The Australian Strategic Policy Institute (ASPI) has called for heightened scrutiny of Chinese AI-enabled products, drawing parallels with the concerns about Chinese 5G equipment.
Governments in the West have long regarded Chinese-made 5G equipment as a security risk, prompting bans and expensive replacement initiatives.
Fears center around potential backdoors for espionage and the obligation of Chinese companies to comply with Beijing’s demands, a claim consistently denied by Huawei.
In the recently published report “De-risking Authoritarian AI,” Simeon Gilding from ASPI raised concerns about AI-enabled products. He claimed that such products pose a greater risk than 5G and are more challenging to mitigate.
While 5G is primarily limited to the telecommunications sector, AI’s influence spans all aspects of human life.
The report emphasizes that the focus on China as a potential threat is due to its status as a technology powerhouse with cross-border reach and ambitions.
China’s export of advanced and competitively priced AI-enabled technology to democracies raises security concerns. Specifically, India is highlighted as it undergoes industrialization, making Chinese technology an attractive option for critical infrastructure needs. The shared border with nuclear power China further increases the risk.
ASPI recommends considering lower regulation thresholds for India due to the sensitive security landscape. However, implementing AI-enabled technologies and systems can lead to automatic internet and software updates, often beyond end-users’ awareness.
The report warns that comprehensive control becomes nearly impossible with AI’s pervasive presence, from influencing online behavior to gatekeeping job and credit access. Even managing complex systems like traffic and maritime operations adds to the challenges.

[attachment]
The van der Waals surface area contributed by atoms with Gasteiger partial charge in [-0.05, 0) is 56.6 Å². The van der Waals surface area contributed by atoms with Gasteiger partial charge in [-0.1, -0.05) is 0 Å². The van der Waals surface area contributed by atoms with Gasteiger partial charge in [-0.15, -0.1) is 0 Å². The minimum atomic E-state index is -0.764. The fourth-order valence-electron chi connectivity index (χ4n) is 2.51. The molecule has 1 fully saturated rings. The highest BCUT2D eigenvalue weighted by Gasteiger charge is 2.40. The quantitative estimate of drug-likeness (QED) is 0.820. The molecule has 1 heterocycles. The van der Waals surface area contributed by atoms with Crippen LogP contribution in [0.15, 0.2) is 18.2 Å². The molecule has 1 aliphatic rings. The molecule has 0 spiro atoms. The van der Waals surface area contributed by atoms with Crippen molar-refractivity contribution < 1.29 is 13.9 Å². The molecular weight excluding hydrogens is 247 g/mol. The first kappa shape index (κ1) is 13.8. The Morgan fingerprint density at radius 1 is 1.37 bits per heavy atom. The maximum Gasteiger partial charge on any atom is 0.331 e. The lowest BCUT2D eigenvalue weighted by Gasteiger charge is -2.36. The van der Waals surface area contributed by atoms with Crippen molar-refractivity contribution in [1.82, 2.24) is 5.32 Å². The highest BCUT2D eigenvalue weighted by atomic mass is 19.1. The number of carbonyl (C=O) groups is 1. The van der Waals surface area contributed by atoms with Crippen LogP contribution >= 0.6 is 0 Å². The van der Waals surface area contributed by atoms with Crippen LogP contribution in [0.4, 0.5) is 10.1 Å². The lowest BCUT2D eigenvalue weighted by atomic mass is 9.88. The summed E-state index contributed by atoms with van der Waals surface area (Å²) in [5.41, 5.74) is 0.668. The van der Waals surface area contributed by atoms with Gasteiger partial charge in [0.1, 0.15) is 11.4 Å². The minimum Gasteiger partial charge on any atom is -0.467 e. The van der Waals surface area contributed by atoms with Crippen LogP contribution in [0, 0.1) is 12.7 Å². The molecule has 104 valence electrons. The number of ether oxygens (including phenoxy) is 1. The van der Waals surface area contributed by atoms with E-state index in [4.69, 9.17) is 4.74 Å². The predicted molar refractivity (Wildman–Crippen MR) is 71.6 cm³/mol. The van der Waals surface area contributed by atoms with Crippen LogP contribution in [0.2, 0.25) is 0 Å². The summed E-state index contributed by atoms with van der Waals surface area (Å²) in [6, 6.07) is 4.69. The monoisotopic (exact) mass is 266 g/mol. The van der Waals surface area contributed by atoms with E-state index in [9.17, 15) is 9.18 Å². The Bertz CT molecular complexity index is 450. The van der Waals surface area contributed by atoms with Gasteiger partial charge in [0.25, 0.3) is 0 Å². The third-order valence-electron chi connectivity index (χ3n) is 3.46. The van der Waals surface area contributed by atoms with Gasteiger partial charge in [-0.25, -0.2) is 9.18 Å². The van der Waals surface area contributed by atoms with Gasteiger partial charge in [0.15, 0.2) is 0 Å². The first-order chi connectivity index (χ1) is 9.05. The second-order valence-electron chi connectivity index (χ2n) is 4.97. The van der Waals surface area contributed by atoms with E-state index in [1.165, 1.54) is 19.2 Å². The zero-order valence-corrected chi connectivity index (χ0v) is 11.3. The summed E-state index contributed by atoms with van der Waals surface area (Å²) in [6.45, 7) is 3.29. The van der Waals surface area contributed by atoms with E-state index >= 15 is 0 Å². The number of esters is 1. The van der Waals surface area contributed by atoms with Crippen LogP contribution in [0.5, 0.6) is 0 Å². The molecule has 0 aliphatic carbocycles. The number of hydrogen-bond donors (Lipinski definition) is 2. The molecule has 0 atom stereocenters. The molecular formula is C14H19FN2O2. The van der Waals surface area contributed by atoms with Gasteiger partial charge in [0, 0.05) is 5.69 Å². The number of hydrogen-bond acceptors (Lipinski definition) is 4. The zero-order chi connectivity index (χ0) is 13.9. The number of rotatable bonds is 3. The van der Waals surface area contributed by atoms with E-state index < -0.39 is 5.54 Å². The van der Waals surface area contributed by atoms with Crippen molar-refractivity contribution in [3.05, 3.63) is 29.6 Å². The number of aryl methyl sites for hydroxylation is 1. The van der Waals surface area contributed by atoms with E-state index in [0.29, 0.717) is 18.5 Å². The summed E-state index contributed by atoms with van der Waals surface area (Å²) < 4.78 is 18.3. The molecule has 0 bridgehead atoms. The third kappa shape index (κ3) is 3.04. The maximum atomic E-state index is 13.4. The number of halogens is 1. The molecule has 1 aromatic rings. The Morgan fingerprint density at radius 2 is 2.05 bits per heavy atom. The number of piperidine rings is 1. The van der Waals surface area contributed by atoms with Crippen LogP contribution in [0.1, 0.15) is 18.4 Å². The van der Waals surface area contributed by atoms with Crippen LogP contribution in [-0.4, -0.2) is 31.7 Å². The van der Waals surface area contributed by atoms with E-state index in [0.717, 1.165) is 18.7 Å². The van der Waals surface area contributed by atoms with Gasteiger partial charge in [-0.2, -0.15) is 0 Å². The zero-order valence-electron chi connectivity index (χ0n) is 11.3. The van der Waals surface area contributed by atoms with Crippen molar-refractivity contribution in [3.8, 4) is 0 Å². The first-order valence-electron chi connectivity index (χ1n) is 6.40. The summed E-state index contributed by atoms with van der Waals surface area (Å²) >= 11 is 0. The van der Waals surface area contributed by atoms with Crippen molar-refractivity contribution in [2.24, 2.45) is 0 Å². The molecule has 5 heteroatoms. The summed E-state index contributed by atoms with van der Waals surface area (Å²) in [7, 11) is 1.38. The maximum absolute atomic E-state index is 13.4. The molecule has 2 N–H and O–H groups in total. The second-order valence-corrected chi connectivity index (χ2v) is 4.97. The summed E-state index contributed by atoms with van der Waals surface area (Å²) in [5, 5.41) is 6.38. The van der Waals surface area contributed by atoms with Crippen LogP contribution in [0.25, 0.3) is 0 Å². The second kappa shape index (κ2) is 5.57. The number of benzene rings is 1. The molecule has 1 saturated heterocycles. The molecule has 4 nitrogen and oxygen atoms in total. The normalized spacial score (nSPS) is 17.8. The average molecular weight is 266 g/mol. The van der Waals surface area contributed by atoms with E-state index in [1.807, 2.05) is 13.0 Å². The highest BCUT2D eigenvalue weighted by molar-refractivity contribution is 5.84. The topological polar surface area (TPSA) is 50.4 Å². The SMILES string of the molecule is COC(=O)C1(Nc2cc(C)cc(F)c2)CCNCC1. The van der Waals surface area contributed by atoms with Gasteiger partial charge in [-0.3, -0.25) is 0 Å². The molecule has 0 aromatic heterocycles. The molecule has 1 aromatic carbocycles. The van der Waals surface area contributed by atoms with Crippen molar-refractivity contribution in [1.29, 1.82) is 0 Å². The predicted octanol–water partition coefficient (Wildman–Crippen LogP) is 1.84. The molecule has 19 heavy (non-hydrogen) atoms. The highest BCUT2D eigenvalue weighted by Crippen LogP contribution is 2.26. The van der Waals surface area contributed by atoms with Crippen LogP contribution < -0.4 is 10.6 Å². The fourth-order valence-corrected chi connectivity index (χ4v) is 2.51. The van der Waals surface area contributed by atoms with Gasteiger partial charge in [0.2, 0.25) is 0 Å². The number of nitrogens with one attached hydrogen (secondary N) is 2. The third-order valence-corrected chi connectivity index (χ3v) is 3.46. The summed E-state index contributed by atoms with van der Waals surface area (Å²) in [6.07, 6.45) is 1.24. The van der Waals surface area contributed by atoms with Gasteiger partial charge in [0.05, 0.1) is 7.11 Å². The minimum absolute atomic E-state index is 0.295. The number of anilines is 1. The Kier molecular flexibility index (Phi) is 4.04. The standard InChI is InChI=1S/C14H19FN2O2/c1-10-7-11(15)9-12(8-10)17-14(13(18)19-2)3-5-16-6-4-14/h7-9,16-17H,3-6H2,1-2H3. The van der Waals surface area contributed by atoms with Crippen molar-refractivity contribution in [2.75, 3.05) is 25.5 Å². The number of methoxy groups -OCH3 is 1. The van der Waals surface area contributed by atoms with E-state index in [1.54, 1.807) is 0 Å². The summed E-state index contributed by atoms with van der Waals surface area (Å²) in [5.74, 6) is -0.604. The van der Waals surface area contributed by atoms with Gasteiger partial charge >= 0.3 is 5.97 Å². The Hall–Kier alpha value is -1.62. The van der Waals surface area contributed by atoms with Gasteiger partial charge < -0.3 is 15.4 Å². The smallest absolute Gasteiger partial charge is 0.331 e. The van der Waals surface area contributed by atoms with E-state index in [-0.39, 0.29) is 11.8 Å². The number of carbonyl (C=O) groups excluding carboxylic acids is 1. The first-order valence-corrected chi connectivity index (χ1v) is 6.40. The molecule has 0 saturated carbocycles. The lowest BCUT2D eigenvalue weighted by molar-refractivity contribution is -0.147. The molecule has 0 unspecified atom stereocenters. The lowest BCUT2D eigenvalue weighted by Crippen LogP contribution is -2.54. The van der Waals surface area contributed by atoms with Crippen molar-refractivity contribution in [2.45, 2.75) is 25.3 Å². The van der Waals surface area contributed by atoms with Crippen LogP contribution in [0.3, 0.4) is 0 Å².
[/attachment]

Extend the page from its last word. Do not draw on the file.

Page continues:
A complete prohibition of all Chinese AI-enabled technology is deemed costly and disruptive. This prompts the exploration of alternative approaches.
ASPI proposes a three-part framework to address the issue: auditing, red teaming, and regulation of AI-enabled products.
Auditing involves assessing the criticality of a system to freedom of speech, public health, and safety, essential services, democratic processes, etc. Additionally, the exposure scale to a product or service would be evaluated.
Red teaming is another crucial aspect, aiming to identify internal risks in the system. The report cites TikTok as a subject for red teaming. In this process, cybersecurity professionals would evaluate potential vulnerabilities and the risk of exploiting the platform for spying activities.
ASPI’s recommendations include prohibiting Chinese AI-enabled technology in certain parts of the network. They also include banning government procurement, using such products, or even a comprehensive prohibition. In addition, redundancy arrangements and public education efforts are being considered.
Overall, the report strongly emphasizes the need for proactive monitoring and regulation of AI-enabled products from authoritarian countries. It specifically focuses on China’s growing global AI technology capacity and ambitions as a potential area of concern.
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